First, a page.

"Julien Donkey-Boy"

Critical vertigo, a homely Chlok Sevigny and one jabbering schizophrenic -- this all means something to director Harmony Korine.


Ana Marie Cox
October 15, 1999 8:00PM (UTC)

Without any semblance of a narrative arc, "Julien Donkey-Boy" seems like it will never end. After about an hour, the loosely configured amalgam of drunken soliloquies, gross-outs and frolicking children with Down's syndrome simply begins to ooze on into eternity. It is not a pretty sight.
Then again, it's not supposed to be.

"Julien" is the second film, after "Gummo," from professional Wunderkind Harmony Korine, who first slouched into the media margins with his screenplay for Larry Clark's "Kids." The goofy nihilism of that movie was mitigated by the obvious pleasure Clark took in his protagonists' youthful sensuality. In "Gummo," however, Korine's violent antipathy for "normal" came to full expression, and all the pleasures typically associated with movies -- plot, the actors' physical beauty, metaphor, cinematography -- were eradicated for the sake of an exercise in disgust.

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A few viewers saw "Gummo" as a kind of aesthetic obstacle course. Even today, the Net (and the Lower East Side of New York) is littered with those who argue that the squares who don't like Korine's work just lack the intellectual strength to understand it. For Korine's fans, ugliness equals truth, grotesquerie authenticity. They imagine that the art house has become a frat house, and it's a wonder we're not all doing shots in the lobby. (If there's one thing to admire about Korine, it's his skill for exposing the open sore of hipster insecurity.) For his detractors, "Gummo" merely provided a glimpse into a bizarre world where a discerning moviegoer might actually find common ground with Janet Maslin, who called
it the worst picture of the year.

"Julien," sadly, is a movie that repeats Korine's first picture so exactly that it drowns the few who found the brutal originality of "Gummo" its saving grace. The movie revolves around Julien (Ewen Bremner), a schizophrenic young man with fake gold teeth who walks the streets of New York muttering to himself, repeating phrases over and over until the syllables mash together. His exact relationship to the world around him is unclear. He lives at home, goes out on field trips with developmentally challenged youths and wears a bra and underwear to wrestle with his younger brother. He fucks his sister.

Unusually homely here, Chlok Sevigny plays that sibling. Director Werner Herzog acts as Julien's father, a batty, violent drunk who rambles on about birds and does his best to humiliate his children even as he drinks cough syrup out of a shoe. He is the movie's comic relief, a character half Great Santini, half Forrest Gump.

In being so preciously confrontational (does Korine really believe that the presence of handicapped people is avant-garde? Has he seen "Life Goes On"?), Korine implies that the point of "Julien Donkey-Boy" has little to do with the scenes contained within it. The movie is at once repulsive and clichid, and its lessons and themes are merely scattershot afterthoughts to the project of making a movie this bad -- or, if you're feeling generous, profoundly antagonistic. The film is remarkable only in that it refuses to give an inch to the normal conventions of what makes a movie, you know, enjoyable.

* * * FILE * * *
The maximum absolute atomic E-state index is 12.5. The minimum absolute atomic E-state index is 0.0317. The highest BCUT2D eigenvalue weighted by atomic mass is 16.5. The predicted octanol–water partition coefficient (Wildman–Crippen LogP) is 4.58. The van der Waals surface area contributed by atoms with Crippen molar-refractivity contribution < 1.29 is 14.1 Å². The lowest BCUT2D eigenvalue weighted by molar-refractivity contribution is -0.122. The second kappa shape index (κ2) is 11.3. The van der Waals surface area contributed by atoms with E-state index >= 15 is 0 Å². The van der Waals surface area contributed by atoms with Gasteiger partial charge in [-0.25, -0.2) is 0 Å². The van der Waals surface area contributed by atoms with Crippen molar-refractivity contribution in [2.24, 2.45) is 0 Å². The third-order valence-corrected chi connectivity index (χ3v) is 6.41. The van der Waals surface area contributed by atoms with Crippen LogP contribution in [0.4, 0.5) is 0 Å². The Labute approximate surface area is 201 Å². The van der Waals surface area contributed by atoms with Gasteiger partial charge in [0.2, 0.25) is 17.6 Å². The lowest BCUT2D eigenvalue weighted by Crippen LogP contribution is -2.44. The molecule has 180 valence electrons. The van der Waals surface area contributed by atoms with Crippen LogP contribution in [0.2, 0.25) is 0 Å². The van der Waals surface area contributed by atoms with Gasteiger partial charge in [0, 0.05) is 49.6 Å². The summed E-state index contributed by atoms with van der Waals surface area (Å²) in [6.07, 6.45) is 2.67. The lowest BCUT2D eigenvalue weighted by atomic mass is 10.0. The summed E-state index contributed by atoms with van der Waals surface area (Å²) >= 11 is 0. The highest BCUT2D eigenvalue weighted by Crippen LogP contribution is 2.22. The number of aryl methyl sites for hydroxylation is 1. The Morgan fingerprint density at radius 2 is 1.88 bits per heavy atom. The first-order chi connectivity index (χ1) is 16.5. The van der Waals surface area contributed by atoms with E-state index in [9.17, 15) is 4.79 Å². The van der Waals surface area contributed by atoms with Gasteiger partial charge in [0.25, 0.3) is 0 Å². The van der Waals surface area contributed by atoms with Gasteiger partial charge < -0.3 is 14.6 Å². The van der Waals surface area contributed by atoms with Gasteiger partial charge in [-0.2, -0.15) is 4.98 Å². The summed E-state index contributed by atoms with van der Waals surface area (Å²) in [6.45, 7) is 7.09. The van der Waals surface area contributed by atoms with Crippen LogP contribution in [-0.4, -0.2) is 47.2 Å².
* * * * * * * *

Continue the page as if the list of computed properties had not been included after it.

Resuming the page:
"Julien" was made according to the tenets of Dogma 95, the largely European movement based around the "Dogma Vow of Chastity," which eschews, among other things, artificial lighting, costumes and props. With only one rather clumsy film under his belt, Korine couldn't have found adhering to these restrictions much of a sacrifice. But there's no doubt that the jarring visual roughness that the Dogma rules give "Julien" complements the equally discomforting narrative mode. Whatever Korine has made, it wasn't done by accident.

But the deliberateness of his method doesn't make it intelligible. There are occasional intimations that Julien may be some kind of Christ figure (he hosts an imaginary dialog between Jesus and Hitler, playing both the roles himself), but this may be a kind of SETI effect -- random noise that appears to be a pattern only because we really would like to believe we're not wasting our time.

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Projects such as "Julien" exist not to explore the essentials of a film, but to induce in audiences a kind of critical vertigo. The filmmaker brings the audience to a precipice of discomfort, implying that the discomfort is itself the point. How else to explain the lengthy scenes of Julien bowling with retarded kids, slow monologues about talking birds or a discursive "magician" who regurgitates lit cigarettes? It all must mean something, right? It's the film's vicious little joke that it doesn't.


Ana Marie Cox

Ana Marie Cox is a New York freelance writer. Her stories have appeared in Spin and Mother Jones, and on Feed.

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